How great is little man!

Sun, moon, and stars respond to him,

Shine or grow dim

Harmonious with his span.

How little is great man!

More changeable than changeful moon,

Nor half in tune

With Heaven’s harmonious plan.

Ah rich man! ah poor man!

Make ready for the testing day

When wastes away

What bears not fire or fan.

Thou heir of all things, man

Pursue the saints by heavenward track:

They looked not back;

Run thou, as erst they ran.

Little and great is man:

Great if he will, or if he will

A pigmy still;

For what he will he Song of Solomon 1 [Note: C. G. Rossetti, Poems, 121.]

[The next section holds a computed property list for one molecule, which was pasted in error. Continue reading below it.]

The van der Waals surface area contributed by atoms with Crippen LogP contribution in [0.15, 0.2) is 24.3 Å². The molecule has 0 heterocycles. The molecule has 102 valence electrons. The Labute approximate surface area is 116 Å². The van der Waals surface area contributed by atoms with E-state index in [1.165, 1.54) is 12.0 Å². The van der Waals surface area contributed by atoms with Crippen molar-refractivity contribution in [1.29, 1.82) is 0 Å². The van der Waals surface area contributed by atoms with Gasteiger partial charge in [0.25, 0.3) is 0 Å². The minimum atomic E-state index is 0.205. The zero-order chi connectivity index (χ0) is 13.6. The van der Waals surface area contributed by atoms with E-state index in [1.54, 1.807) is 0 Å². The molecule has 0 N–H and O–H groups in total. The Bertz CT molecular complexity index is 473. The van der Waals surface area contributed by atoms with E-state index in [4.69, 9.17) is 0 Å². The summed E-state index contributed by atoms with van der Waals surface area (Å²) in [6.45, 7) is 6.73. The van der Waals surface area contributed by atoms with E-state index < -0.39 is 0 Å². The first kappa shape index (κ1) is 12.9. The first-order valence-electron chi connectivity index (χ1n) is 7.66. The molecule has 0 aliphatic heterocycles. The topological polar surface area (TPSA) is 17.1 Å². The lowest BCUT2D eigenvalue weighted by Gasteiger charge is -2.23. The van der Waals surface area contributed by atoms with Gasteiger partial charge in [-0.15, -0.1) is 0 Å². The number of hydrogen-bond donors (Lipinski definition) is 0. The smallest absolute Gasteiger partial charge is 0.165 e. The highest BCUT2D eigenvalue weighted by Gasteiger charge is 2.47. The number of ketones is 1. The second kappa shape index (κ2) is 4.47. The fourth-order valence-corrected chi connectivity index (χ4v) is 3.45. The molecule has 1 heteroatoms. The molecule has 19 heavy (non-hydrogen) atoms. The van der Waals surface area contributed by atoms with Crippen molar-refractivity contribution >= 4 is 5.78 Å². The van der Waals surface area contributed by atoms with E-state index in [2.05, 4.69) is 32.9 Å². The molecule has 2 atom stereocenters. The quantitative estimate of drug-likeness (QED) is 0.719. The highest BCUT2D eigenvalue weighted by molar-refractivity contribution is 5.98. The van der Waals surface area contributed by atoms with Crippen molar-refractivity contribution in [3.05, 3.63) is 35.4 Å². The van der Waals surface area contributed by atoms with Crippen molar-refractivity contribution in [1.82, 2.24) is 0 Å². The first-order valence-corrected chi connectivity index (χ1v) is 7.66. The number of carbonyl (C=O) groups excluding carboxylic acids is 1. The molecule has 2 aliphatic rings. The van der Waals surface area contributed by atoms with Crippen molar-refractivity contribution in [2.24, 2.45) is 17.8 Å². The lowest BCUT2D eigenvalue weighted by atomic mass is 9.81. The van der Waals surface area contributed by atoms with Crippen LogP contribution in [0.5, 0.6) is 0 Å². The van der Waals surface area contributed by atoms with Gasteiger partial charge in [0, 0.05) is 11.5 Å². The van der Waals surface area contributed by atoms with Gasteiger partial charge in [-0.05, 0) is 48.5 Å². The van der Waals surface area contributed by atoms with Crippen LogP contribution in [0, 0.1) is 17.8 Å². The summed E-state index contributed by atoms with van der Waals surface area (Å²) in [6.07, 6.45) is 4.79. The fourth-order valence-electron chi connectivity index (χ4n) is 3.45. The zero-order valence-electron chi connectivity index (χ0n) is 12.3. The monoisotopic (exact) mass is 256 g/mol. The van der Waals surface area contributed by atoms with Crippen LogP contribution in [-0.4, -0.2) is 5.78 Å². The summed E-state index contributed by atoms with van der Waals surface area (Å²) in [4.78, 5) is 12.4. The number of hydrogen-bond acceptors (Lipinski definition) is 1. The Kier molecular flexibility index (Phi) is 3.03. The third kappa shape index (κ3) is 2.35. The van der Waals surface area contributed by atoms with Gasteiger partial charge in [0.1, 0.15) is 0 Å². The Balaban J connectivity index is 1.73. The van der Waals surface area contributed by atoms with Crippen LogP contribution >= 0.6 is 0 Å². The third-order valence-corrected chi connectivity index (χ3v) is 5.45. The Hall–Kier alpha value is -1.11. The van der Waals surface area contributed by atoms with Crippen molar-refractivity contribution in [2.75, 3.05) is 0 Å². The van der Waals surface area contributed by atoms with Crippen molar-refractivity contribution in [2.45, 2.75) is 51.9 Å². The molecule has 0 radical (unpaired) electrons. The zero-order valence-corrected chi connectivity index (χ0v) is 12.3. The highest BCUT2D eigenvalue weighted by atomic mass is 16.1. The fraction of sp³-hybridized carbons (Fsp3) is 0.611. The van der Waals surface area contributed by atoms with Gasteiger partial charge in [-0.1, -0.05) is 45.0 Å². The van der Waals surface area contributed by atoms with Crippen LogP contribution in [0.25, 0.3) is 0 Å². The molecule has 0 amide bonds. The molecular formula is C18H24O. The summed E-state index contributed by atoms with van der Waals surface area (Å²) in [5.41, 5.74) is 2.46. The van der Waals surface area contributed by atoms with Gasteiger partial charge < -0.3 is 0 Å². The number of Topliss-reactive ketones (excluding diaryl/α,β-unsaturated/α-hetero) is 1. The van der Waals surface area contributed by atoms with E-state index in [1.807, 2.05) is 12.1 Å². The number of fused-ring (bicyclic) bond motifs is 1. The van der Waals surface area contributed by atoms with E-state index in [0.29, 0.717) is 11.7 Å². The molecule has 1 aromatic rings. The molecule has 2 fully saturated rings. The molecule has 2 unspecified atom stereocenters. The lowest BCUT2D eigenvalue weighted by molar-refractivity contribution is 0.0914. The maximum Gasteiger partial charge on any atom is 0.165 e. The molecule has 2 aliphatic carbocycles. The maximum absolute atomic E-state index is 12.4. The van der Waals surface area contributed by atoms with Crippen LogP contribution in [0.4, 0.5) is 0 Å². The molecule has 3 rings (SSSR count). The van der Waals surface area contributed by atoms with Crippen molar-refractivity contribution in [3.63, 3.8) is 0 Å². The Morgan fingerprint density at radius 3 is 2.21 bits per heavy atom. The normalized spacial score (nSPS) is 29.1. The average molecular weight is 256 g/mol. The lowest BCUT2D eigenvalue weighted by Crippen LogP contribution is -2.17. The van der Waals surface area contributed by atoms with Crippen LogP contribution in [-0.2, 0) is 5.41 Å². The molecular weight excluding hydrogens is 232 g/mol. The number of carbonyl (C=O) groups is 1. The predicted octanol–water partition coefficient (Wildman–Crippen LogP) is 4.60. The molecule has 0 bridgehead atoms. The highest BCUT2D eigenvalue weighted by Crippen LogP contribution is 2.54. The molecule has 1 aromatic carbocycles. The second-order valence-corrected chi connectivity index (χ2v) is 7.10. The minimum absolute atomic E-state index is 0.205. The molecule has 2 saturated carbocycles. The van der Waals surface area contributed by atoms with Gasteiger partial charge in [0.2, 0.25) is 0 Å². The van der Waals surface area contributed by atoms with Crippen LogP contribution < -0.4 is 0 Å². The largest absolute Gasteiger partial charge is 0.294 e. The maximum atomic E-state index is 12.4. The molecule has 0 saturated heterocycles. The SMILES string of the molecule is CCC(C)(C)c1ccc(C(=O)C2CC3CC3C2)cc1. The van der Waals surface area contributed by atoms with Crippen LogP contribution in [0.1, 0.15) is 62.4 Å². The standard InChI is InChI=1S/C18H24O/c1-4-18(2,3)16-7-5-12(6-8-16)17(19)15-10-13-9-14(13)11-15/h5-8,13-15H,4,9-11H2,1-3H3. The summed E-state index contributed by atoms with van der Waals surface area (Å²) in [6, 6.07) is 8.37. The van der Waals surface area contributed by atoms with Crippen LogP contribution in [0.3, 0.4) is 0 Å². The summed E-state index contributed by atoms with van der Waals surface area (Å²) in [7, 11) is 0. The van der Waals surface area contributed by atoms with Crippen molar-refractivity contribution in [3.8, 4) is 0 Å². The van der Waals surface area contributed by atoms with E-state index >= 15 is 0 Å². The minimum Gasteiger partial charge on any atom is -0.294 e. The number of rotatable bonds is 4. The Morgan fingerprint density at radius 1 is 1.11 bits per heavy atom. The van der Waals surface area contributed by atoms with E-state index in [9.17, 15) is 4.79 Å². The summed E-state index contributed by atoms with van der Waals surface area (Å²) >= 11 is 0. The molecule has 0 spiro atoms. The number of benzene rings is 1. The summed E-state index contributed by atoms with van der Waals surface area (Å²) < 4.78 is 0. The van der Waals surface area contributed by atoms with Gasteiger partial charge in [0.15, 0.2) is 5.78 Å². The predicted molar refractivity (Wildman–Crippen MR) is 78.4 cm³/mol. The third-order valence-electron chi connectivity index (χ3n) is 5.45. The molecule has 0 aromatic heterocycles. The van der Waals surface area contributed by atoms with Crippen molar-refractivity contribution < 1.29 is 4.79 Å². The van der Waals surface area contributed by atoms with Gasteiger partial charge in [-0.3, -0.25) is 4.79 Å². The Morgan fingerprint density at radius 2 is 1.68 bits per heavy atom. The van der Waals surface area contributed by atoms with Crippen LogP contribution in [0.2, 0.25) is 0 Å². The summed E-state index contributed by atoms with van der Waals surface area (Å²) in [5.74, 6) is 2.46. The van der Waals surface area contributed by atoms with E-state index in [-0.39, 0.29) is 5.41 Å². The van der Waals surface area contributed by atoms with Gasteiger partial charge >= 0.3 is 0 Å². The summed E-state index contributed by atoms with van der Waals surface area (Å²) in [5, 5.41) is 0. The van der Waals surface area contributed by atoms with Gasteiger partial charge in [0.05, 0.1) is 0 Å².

(3) The new ideal of man was set forth by our Lord not only in His discourses but in Himself. Jesus never taught a systematic and scientific morality. He simply replaced the moral world on its true axis, which is the love of God and of man; but on no occasion did He attempt a classification of our duties, a complete explanation of the motives, aims, impulses, and restraining forces of our moral conduct. In the Sermon on the Mount, He showed the inner and spiritual nature of the law; He pointed out what is true purity and love. In His inimitable parables He has taught us, by many examples, what are the conditions of eternal life; but it is, above all, by the manifestation of His Person, and by the radiance of His life, that He has revealed to us the moral ideal of humanity. For the first time, a life absolutely fulfilling the moral law was seen in Him, a life wholly directed by the love of God and man, a life in which there is not an action, a word, a thought, or an impulse of the heart which does not conduce to the glory of God and the good of mankind, and which is not inspired, filled, penetrated by this love. In Him we see for the first time the admirable union of all those virtues which seem contrary to each other, and which usually exclude each other—authority and simplicity, majesty and humility, strength and gentleness, hatred of evil and tender mercy, purity without asceticism, condescension without servility; so that, to employ an image which the subject affords us, just as the various colours which are separated by the prism—red, orange, yellow, green, blue, and violet—vivid and brilliant as they are, form, when united, a perfect white of spotless beauty, so all those different features which compose the form of Christ unite and blend in a harmony so extraordinary and so lifelike that it is imprinted for ever on the conscience of mankind. Through Him, light has for ever been thrown upon man. In Him, man has been seen as he ought to be. This great example stands before us; and wherever it is seen, the absolute return to darkness is impossible. Doubtless the powers of darkness may fall at times on portions of humanity; baseness, lying, hypocrisy, and violence may even shelter themselves under the name of Christ; but misconception and confusion will not last long; the light will at length be triumphant, the delusive shadows, the hideous nightmares, will disappear, and, in the fair and glorious daybreak of morning, justice, purity, and love will shine forth resplendent.